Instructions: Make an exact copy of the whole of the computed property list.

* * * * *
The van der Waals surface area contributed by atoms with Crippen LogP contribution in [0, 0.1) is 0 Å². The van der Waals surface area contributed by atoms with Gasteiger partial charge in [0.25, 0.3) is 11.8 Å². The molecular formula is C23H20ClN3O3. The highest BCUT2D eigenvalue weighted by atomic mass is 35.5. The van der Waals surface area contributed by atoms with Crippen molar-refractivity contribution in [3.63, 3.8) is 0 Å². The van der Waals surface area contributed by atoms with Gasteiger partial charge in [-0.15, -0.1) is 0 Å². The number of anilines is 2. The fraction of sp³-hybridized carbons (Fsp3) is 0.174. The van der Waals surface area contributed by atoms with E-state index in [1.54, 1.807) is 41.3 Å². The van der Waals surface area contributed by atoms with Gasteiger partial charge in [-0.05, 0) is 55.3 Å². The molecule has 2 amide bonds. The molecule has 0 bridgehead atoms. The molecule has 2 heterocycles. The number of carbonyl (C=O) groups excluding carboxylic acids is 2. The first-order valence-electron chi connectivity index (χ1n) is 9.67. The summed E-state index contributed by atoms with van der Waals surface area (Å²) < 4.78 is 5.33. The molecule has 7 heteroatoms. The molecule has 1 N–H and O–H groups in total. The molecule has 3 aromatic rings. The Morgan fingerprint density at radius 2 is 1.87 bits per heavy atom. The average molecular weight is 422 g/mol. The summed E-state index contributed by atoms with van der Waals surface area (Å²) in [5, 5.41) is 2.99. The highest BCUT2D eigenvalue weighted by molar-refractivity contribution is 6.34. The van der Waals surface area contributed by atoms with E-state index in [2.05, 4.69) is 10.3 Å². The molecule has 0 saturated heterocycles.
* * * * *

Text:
The van der Waals surface area contributed by atoms with Crippen LogP contribution in [0, 0.1) is 0 Å². The van der Waals surface area contributed by atoms with Gasteiger partial charge in [0.25, 0.3) is 11.8 Å². The molecular formula is C23H20ClN3O3. The highest BCUT2D eigenvalue weighted by atomic mass is 35.5. The van der Waals surface area contributed by atoms with Crippen molar-refractivity contribution in [3.63, 3.8) is 0 Å². The van der Waals surface area contributed by atoms with Gasteiger partial charge in [-0.15, -0.1) is 0 Å². The number of anilines is 2. The fraction of sp³-hybridized carbons (Fsp3) is 0.174. The van der Waals surface area contributed by atoms with E-state index in [1.54, 1.807) is 41.3 Å². The van der Waals surface area contributed by atoms with Gasteiger partial charge in [-0.05, 0) is 55.3 Å². The molecule has 2 amide bonds. The molecule has 0 bridgehead atoms. The molecule has 2 heterocycles. The number of carbonyl (C=O) groups excluding carboxylic acids is 2. The first-order valence-electron chi connectivity index (χ1n) is 9.67. The summed E-state index contributed by atoms with van der Waals surface area (Å²) < 4.78 is 5.33. The molecule has 7 heteroatoms. The molecule has 1 N–H and O–H groups in total. The molecule has 3 aromatic rings. The Morgan fingerprint density at radius 2 is 1.87 bits per heavy atom. The average molecular weight is 422 g/mol. The summed E-state index contributed by atoms with van der Waals surface area (Å²) in [5, 5.41) is 2.99. The highest BCUT2D eigenvalue weighted by molar-refractivity contribution is 6.34. The van der Waals surface area contributed by atoms with E-state index in [2.05, 4.69) is 10.3 Å². The molecule has 0 saturated heterocycles.